A Rigging Journey - Miria Kutzner
Hello people! I'm Miria and just graduated from PIXL VISN media arts academy, where I studied 3D Animation & VFX for 15 months. I present to you some insights to the projects I've worked on for the past months. I hope you like it!
I've started my Student Reel with a cute little creature I found on Artstation. The artist of the concept is Panagiotis Cheliotis.
Although I am specializing on Rigging, I wanted my very first project to be one I started and planned on my own. While learning more about the pipeline in general and the influence every department has on Rigging and vice versa, I also managed to prevent future problems.
Besides, I really liked to dive into Sculpting and Texturing a little more, since I had lots of fun in the classes before.
In addition to my classes, I started to watch a lot of tutorials for ZBrush, Mari and Rigging.
Here you can see some sculpting WiP's (took with my phone because I sent them to my parents):
After Sculpting I thought about the environment I wanted for my creature.
I planned to capture the mysterious, creepy and greenish atmosphere of the concept, but didn't want to copy the skulls. I teamed up with Mirco Tornow to create an integration using footage of the woods near my home.
We went to shoot the footage and an HDRI for the right lighting and reflection.
After retopologizing and creating the UV's, I started to rig the creature.It was my first non-human rig, so it was pretty challenging in the beginning but I learned a lot of new things e.g. rigging a hind leg, ribbon spines and anatomy.
Below you can see a demonstration of the finished rig I sent to Joshua Schmidt for animation.
While he animated it, I created the textures in Mari. The only thing I ever textured in Mari before was a spoon, so I had to do some research about creating skin textures.
The grooming was done by Franziska Niebuhr.
Here are some texturing WiP's and the plugged-in textures. I rendered everything using Redshift.
Here you can see the finished Integration.
For the breakdowns, I also wanted to do a turntable. Elia Göttlicher was responsible for the Lighting and Compositing and we had the nice idea to do an animated, loopable turntable, to not only present the texturing breakdown, but also the rig.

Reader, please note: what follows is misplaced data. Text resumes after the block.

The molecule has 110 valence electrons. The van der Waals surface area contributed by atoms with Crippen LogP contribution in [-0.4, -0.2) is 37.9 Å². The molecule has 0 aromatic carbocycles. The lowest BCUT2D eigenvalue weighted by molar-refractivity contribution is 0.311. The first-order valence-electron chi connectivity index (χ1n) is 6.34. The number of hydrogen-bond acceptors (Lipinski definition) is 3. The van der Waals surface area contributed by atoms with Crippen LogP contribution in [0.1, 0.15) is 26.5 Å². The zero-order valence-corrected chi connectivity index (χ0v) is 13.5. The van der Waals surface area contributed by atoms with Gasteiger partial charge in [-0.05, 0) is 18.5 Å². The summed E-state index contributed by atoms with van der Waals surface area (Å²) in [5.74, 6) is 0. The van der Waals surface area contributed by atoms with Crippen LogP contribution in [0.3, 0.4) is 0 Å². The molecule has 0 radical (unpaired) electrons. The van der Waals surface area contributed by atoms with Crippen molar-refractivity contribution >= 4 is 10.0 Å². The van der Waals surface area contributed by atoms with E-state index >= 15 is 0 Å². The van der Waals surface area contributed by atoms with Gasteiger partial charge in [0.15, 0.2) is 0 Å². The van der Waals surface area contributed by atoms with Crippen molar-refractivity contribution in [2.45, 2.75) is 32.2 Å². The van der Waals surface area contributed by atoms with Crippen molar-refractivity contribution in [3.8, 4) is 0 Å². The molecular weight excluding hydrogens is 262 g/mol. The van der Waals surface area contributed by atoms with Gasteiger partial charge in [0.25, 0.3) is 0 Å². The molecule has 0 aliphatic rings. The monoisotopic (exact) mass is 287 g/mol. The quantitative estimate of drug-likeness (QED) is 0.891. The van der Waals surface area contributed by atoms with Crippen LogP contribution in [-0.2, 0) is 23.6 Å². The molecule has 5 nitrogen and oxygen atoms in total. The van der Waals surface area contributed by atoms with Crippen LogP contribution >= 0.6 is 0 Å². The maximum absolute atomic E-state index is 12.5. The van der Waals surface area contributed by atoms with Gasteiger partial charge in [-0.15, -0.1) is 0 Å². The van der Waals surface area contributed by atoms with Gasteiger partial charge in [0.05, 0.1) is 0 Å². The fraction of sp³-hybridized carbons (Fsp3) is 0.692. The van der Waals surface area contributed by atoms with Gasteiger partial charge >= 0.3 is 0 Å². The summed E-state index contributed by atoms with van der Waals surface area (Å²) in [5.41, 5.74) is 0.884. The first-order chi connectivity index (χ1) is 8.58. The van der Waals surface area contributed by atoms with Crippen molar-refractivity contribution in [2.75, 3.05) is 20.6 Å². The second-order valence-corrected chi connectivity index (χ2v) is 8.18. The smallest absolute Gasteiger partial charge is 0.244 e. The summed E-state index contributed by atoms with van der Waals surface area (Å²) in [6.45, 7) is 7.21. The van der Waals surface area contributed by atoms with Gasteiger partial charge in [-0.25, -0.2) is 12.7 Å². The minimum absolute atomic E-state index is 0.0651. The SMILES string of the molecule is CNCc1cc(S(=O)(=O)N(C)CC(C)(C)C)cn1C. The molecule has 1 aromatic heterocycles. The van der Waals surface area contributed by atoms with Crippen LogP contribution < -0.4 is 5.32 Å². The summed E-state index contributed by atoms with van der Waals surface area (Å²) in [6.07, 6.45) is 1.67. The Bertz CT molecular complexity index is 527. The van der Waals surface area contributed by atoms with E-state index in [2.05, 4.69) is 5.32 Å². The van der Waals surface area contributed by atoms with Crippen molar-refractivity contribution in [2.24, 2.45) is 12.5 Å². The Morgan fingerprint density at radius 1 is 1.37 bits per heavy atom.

I sent the rig over to Nina Fischer for the animation. Since she had already graduated, we did reviews on syncsketch.
I am really happy how it all turned out!
A few weeks before our demo deadline Pascal Kuhn asked me spontaneously if I could do a facial rig in two weeks for his cyborg character. Since I was waiting for my composited shots and other renders and felt like my reel was missing something, I accepted the challenge.
This is my first facial rig. It is joint based and controlled by expression.
Considering the time I had and not knowing much about facial rigs before, I am happy with how this project turned out. I've learned a lot throughout the process.
In addition to the facial rig I also did a basic body rig and the rig for the mechanical arm.
This time, I worked with Set Driven Key and limited the shapes.
The rest of this character and the animation was entirely made by Pascal.
Here you can see some pictures of rig tests, I took with my phone because I thought the faces looked funny, not knowing I would use them in the future for my entry.
Pascal also animated some poses for me to showcase the facial rig.
The last rig I want to present is a lizard, which was the second project I did for my Student Reel.
Modeling and Texturing was done by Simon Pinsdorf.
As you can see in the next picture, not everything worked the way I wanted to all the time. But through those errors I've improved my problem solving a lot and learned to just restart Maya from time to time.
As Simon was doing some researching on this specific type of lizard, he found a shot of it climbing up a tree and doing a nodding movement. He wanted it to be included in the animation.
To make the rig more animator friendly, I created a controller for the neck, that automatically counter rotates the head joint. You can also switch this feature off for a normal neck controller.
Another challenge was to attach the scales.
Just skinning them or parenting them didn't work, so I created two spline setups, one that follows the movement from the spine and one that follows the movement from the neck and head.
Finally, I present to you my edited Student Reel, in which you can see the presented projects and some additional smaller ones.
Last but not least I want to thank everyone for the collaborations. I've learned how important a reliable team is!
I appreciate all your work and input you gave me along the way.